The similarities and benefits from working in a Culture of Inquiry are:
1) a change in attitudes about learning and the use of knowledge,
2) repeated use of a deliberate process to build institutional knowledge,
3) a belief in people as the creators of knowledge, and
4) a renewed focus and clarity on vision and purpose.
The consequences of not having a Culture of Inquiry are wasted resources, fear or mistrust, and unachieved or underachieved potential of people, teams and the organization.
Q: What is the ROI for investing in a series of learning and coaching rather than a one-time training event?
- Employees focus on achieving objectives together using indicators tied to business outcomes.
- Less likelihood that valued employees will be tempted to leave.
- It supports the new Culture of Inquiry.
- Stronger relationships, built through coaching and feedback, result in greater productivity.
- Increased skill retention and quicker application to work tasks.
Q: What is the difference between behavior and personality?
The Learning Connection is an award-winning distributor of instrumented learning resources from Inscape Publishing. Inscape has invested heavily in validating and promoting the DiSC® Dimensions of Behavior model as the foundation tool for building positive relationships worldwide. They also research and design electronic learning tools that lend insight into individual and team development, pioneering the powerful Focus, Reflect, Act model. We prefer DiSC because our clients love the accuracy and applications of it. The DiSC model provides a new language for describing behavioral differences. People CAN change their behavior, but not their personality. We are most successful in our relationships and work when we flex our behavior to meet the needs of different people and situations. However, with an understanding of both personality and natural behavioral tendencies, you are better equipped to recognize, understand, appreciate and value all people.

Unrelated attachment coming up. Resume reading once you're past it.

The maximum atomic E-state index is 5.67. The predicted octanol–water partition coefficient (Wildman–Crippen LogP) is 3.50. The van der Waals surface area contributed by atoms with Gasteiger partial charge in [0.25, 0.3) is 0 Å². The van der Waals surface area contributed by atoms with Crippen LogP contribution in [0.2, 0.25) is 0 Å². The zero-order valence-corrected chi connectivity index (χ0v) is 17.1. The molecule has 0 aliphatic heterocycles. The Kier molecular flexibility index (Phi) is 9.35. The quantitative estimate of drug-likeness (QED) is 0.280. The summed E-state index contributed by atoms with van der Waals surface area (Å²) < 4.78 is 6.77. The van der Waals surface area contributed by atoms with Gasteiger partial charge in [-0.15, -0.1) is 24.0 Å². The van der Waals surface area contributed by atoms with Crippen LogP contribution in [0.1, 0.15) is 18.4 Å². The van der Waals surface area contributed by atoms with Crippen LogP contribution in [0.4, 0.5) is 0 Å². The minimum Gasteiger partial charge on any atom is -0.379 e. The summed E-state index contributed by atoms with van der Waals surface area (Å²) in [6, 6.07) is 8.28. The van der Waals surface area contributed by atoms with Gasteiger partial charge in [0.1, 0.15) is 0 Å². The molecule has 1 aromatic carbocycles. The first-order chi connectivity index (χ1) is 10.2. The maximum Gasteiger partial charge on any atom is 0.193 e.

Q: How is performance improvement conducted in our organization?
We utilize an integrated and inclusive process to design specific assessment tools for each client and situation, and then assist our clients in accelerating their marketing efforts to capitalize on new information. For organizational transformation, we measure changes in outcomes, not effort, specifically, changes in functionality, knowledge, attitude and behavior. We work with individuals, teams and organizational leadership to identify indicators and tools to ensure continuous improvement through feedback and human interactivity.
Note: "DiSC" is a registered trademark of John Wiley and Sons